First of all, as a technical difference, RGB focuses on on-chain usage that fully enjoys the benefits of scalability and privacy through client-side validation as described above. As a result, the abstraction of the mechanism is high and the learning cost is high. On the other hand, Taro is easy to use, but it has the characteristics of inefficient transaction size and leaving on-chain traces indicating where to send tokens. Please see the report for a detailed comparison.

Source: Report

RGB and Taro are explained in the report, starting with their mechanism.

For example, for RGB, the software stack required for implementation is divided into parts and released to the public, and there is a strong awareness that we are creating an open protocol. Developers who want to use it can use it by incorporating only the parts they like into their own software, probably because it has a major goal of being a protocol that can write and verify smart contracts off-chain, not just token issuance.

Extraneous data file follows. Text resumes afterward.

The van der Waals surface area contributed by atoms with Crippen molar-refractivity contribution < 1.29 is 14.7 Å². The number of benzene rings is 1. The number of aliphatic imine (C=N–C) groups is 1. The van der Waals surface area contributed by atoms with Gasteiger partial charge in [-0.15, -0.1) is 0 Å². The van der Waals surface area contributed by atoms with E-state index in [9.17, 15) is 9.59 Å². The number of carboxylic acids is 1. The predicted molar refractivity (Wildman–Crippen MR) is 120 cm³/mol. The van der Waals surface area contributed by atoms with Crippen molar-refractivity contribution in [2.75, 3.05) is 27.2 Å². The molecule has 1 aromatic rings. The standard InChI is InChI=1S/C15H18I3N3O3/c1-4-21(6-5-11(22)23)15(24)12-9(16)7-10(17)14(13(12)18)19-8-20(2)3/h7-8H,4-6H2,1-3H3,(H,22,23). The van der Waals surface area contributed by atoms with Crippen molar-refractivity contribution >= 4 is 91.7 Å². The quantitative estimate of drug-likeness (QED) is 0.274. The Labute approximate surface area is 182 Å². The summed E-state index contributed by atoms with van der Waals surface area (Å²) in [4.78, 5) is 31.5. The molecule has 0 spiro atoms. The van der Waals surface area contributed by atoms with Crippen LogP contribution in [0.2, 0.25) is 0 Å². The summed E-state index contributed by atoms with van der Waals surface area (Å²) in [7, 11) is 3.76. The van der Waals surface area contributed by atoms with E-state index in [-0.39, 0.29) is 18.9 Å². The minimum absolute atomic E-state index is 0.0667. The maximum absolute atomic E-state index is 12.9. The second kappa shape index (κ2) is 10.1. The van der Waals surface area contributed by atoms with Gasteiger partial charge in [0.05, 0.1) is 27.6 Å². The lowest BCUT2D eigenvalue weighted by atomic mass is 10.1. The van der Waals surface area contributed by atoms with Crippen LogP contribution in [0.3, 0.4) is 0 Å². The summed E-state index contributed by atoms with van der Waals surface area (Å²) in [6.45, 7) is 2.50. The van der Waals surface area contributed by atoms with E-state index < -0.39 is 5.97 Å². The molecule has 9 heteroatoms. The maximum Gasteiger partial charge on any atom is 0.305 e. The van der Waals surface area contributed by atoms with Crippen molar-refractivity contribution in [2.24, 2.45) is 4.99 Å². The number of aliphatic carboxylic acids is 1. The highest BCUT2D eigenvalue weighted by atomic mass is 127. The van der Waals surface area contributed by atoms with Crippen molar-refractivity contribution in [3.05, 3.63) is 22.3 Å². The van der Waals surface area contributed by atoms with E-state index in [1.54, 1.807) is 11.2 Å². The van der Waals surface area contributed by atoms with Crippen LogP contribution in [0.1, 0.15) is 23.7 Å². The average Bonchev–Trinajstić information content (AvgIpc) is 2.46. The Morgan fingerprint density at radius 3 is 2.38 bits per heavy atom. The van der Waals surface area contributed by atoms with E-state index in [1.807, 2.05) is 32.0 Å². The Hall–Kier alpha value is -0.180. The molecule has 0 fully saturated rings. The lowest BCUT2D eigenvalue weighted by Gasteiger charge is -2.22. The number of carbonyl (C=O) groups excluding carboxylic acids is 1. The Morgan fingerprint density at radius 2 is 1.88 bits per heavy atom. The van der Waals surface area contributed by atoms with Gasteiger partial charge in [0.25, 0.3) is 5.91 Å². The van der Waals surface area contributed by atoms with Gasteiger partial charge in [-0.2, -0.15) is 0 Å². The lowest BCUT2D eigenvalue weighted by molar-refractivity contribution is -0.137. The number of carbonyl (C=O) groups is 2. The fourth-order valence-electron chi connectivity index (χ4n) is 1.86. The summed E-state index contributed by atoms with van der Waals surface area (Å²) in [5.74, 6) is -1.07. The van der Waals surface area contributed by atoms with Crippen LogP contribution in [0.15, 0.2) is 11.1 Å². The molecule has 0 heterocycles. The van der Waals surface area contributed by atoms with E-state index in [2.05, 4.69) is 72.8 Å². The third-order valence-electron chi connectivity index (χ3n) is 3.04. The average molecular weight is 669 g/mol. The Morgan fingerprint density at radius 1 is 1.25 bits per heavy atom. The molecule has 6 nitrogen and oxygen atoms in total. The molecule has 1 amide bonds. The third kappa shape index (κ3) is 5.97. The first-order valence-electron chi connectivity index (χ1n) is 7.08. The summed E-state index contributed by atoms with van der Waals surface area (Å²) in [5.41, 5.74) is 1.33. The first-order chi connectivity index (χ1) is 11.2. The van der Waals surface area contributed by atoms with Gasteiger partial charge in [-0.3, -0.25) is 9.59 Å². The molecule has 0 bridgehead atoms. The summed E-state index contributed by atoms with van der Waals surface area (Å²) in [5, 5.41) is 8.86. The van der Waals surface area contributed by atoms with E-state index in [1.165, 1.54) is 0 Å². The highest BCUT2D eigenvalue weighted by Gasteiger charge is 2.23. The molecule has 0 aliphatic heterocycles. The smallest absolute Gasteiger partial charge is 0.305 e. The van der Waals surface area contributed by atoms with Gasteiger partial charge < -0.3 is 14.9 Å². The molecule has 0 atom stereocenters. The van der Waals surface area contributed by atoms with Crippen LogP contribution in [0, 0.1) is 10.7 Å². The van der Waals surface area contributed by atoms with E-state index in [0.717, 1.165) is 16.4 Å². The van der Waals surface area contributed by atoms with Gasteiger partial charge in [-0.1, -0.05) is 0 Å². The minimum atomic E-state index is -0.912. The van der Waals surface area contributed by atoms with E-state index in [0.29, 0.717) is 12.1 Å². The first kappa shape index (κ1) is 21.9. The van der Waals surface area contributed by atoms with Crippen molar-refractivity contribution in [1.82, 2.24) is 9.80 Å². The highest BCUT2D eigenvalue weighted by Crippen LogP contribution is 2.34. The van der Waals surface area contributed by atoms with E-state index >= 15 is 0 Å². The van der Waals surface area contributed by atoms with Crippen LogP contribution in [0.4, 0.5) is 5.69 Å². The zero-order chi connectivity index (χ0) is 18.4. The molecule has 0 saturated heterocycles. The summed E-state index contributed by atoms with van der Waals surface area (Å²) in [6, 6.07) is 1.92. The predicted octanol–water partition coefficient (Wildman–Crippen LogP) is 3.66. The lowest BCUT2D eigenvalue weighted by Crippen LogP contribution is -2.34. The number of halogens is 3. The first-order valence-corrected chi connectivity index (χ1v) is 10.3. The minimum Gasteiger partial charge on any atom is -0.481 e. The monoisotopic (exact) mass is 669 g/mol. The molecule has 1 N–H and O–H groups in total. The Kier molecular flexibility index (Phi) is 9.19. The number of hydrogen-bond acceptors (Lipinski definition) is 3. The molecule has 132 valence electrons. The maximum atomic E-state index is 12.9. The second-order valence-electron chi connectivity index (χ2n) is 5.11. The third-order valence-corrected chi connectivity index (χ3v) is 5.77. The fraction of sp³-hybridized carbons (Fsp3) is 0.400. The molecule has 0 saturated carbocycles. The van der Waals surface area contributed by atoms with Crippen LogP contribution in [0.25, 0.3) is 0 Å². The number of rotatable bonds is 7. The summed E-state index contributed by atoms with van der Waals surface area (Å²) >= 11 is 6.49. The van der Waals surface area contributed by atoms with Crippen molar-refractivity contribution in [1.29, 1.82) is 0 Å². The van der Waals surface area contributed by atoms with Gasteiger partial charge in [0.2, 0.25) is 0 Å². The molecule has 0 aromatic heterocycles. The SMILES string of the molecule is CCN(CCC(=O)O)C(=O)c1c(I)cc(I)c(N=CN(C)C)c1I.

It’s been improving recently, but the documentation is scattered, and there are issues where the main developers don’t agree. is.

On the other hand, Taro seems to focus on usage on Lightning and off-chain rather than pursuing scalability and formulating specifications. For example, while specific proposals have been made regarding how to relay using Lightning, interoperability is key to how wallets create transactions when transferring Taro assets on-chain. part is not specified. This background is probably related to the position of Lightning Labs, the developer of Taro.